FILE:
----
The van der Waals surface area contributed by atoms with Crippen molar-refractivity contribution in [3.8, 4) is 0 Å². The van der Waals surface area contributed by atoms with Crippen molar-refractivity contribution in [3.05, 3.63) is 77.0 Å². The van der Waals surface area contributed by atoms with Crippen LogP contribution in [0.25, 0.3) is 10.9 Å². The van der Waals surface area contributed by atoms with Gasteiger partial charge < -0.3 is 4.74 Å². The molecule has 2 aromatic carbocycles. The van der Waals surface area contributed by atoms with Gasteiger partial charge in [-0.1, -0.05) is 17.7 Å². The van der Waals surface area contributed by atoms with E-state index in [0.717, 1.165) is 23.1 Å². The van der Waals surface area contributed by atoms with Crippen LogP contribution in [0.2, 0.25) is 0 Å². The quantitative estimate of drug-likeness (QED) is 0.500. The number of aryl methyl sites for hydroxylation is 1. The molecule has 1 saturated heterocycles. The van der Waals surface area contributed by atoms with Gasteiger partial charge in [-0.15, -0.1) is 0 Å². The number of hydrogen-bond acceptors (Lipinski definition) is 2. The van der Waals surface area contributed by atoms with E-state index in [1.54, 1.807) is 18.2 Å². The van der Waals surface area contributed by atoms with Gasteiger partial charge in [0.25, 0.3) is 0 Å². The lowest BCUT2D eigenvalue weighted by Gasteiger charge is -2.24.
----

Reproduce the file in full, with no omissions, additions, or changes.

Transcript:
The van der Waals surface area contributed by atoms with Crippen molar-refractivity contribution in [3.8, 4) is 0 Å². The van der Waals surface area contributed by atoms with Crippen molar-refractivity contribution in [3.05, 3.63) is 77.0 Å². The van der Waals surface area contributed by atoms with Crippen LogP contribution in [0.25, 0.3) is 10.9 Å². The van der Waals surface area contributed by atoms with Gasteiger partial charge < -0.3 is 4.74 Å². The molecule has 2 aromatic carbocycles. The van der Waals surface area contributed by atoms with Gasteiger partial charge in [-0.1, -0.05) is 17.7 Å². The van der Waals surface area contributed by atoms with E-state index in [0.717, 1.165) is 23.1 Å². The van der Waals surface area contributed by atoms with Crippen LogP contribution in [0.2, 0.25) is 0 Å². The quantitative estimate of drug-likeness (QED) is 0.500. The number of aryl methyl sites for hydroxylation is 1. The molecule has 1 saturated heterocycles. The van der Waals surface area contributed by atoms with Gasteiger partial charge in [-0.15, -0.1) is 0 Å². The number of hydrogen-bond acceptors (Lipinski definition) is 2. The van der Waals surface area contributed by atoms with E-state index in [1.54, 1.807) is 18.2 Å². The van der Waals surface area contributed by atoms with Gasteiger partial charge in [0.25, 0.3) is 0 Å². The lowest BCUT2D eigenvalue weighted by Gasteiger charge is -2.24.